We’re delighted to be able to share our incredible collections with a wider audience and look forward to sharing our most precious artefacts with even more people when Open Treasure opens next year.

Lisa Di Tommaso, Head of Collections

Opening Doors, Opening Minds: Learning and Outreach

Open Treasure is not only transforming the physical spaces inside Durham Cathedral. It is also transforming the way we engage with visitors of all ages, both on-site and off-site, through a dynamic learning and outreach programme.

As Head of Education, I lead a team responsible for co-ordinating the learning and outreach programme. We already engage with almost 20,000 school children each year and during term-time we welcome up to 15 school visits per week. Tours and hands-on activities are designed to encourage children to interpret the meaning of this wonderful building and its collections.

Open Treasure is an opportunity to increase our engagement with schools. In the autumn we will be launching Cathedral Explorers, a new afterschool club for children aged 7-11, as well as Treasure Boxes, resource boxes for schools which include replica artefacts, source materials and lesson plans. Treasure Stories will also be developed, with special outreach sessions inspired by the Cathedral’s collections which will be delivered in local schools and colleges.

In addition to our work with schools and colleges, we continue to develop new ways of engaging with families and young visitors to Durham Cathedral with an exciting programme of family events, activities and self-guided trails.

Drawing upon the Cathedral’s history and heritage, a new monastic herb garden is being developed. Special events throughout the summer will enable families and visitors of all ages to get a real taste of life in a medieval monastery.

Young Curators, an exciting new group for young people aged 11-16, has also been launched. Young Curators will have unique opportunities to explore the new exhibition areas of Durham Cathedral. They’ll learn how to handle and display objects, interpret the collections and help develop a new children’s book about the collections.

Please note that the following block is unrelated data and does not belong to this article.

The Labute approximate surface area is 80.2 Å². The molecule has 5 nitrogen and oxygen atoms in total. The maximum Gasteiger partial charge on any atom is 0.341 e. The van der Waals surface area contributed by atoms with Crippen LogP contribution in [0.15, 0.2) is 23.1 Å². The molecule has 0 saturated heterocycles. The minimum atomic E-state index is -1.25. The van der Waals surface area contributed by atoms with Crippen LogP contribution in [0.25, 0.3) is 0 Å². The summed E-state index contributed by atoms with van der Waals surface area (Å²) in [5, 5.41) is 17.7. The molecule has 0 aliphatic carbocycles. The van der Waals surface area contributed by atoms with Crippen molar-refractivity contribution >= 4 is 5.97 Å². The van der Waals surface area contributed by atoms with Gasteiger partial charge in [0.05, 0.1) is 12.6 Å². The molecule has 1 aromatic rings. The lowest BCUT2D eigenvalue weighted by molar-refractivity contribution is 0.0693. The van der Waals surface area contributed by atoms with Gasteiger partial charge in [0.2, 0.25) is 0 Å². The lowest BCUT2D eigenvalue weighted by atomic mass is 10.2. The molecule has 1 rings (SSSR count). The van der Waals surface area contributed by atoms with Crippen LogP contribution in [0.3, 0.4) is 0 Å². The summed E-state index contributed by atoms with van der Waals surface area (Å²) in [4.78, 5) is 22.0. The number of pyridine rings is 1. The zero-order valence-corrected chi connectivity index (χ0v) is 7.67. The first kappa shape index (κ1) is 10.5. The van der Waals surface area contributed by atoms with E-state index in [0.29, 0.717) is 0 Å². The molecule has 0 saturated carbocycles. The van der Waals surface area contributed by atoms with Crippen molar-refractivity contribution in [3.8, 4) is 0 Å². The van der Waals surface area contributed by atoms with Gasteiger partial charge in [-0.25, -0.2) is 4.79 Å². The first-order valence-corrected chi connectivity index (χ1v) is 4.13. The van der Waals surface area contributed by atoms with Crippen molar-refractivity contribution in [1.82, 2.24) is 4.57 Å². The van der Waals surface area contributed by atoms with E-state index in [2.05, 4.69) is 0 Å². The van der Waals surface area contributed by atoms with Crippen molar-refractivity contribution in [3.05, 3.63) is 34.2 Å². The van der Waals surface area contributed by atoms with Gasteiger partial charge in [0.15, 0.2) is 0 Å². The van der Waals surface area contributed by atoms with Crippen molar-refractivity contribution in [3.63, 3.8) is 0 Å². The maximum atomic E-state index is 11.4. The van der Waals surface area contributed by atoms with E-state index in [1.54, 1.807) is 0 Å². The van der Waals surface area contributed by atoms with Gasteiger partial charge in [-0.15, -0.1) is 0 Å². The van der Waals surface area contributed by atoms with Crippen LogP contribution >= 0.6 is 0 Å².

Free taster days throughout the summer have been organised for young people who are interested in Young Curators. From September 2015, the group will meet on the second Saturday morning of every month, in the Education Centre, from 10.30am – 12.30pm.

In August we are holding a Magna Carta Medieval Weekend where everyone can meet medieval townsfolk and craftspeople as they take up residence within the Cathedral grounds.  There will be demonstrations of pastimes and skills that filled their daily life and you can even try your hand at skills such as rope making, candle dipping, butter churning and striking your own coin.  It promises to be a fun filled, fantastic occasion.

With so much going on, my role is a challenging one and the Education Team has expanded in recent months to cope with demand.  We now employ three Learning Officers, one Learning and Outreach Officer and an Education Assistant and the Team is supported by a dedicated team of over 35 Education Volunteers.  As the project develops we will be launching new initiatives for adult learners.  Watch this space!

With the invaluable input from all of the Education Team we have successfully shaped a vibrant learning and outreach programme, enabling visitors of all ages to enjoy and engage with this incredible building.

Charlotte Rowbotham, Head of Education, Durham Cathedral

See for information about sessions for schools.

See for information about public family events.